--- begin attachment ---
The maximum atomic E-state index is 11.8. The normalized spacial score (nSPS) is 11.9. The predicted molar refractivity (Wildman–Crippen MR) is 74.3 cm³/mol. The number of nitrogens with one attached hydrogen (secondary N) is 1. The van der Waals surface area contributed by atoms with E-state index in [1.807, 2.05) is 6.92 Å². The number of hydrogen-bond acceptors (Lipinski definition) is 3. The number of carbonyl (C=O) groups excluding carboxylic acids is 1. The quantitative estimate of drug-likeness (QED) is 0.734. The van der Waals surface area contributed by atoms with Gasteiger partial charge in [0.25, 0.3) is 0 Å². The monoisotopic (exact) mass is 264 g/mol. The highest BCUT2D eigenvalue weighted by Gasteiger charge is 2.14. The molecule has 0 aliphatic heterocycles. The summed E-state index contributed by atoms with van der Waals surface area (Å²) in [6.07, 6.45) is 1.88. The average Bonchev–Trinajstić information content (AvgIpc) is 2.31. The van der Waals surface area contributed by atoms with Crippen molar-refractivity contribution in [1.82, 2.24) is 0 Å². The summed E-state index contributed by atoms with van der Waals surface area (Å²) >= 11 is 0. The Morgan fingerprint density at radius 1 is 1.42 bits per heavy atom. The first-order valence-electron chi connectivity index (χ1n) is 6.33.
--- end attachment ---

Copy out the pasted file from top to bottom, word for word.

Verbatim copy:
The maximum atomic E-state index is 11.8. The normalized spacial score (nSPS) is 11.9. The predicted molar refractivity (Wildman–Crippen MR) is 74.3 cm³/mol. The number of nitrogens with one attached hydrogen (secondary N) is 1. The van der Waals surface area contributed by atoms with E-state index in [1.807, 2.05) is 6.92 Å². The number of hydrogen-bond acceptors (Lipinski definition) is 3. The number of carbonyl (C=O) groups excluding carboxylic acids is 1. The quantitative estimate of drug-likeness (QED) is 0.734. The van der Waals surface area contributed by atoms with Gasteiger partial charge in [0.25, 0.3) is 0 Å². The monoisotopic (exact) mass is 264 g/mol. The highest BCUT2D eigenvalue weighted by Gasteiger charge is 2.14. The molecule has 0 aliphatic heterocycles. The summed E-state index contributed by atoms with van der Waals surface area (Å²) in [6.07, 6.45) is 1.88. The average Bonchev–Trinajstić information content (AvgIpc) is 2.31. The van der Waals surface area contributed by atoms with Crippen molar-refractivity contribution in [1.82, 2.24) is 0 Å². The summed E-state index contributed by atoms with van der Waals surface area (Å²) >= 11 is 0. The Morgan fingerprint density at radius 1 is 1.42 bits per heavy atom. The first-order valence-electron chi connectivity index (χ1n) is 6.33.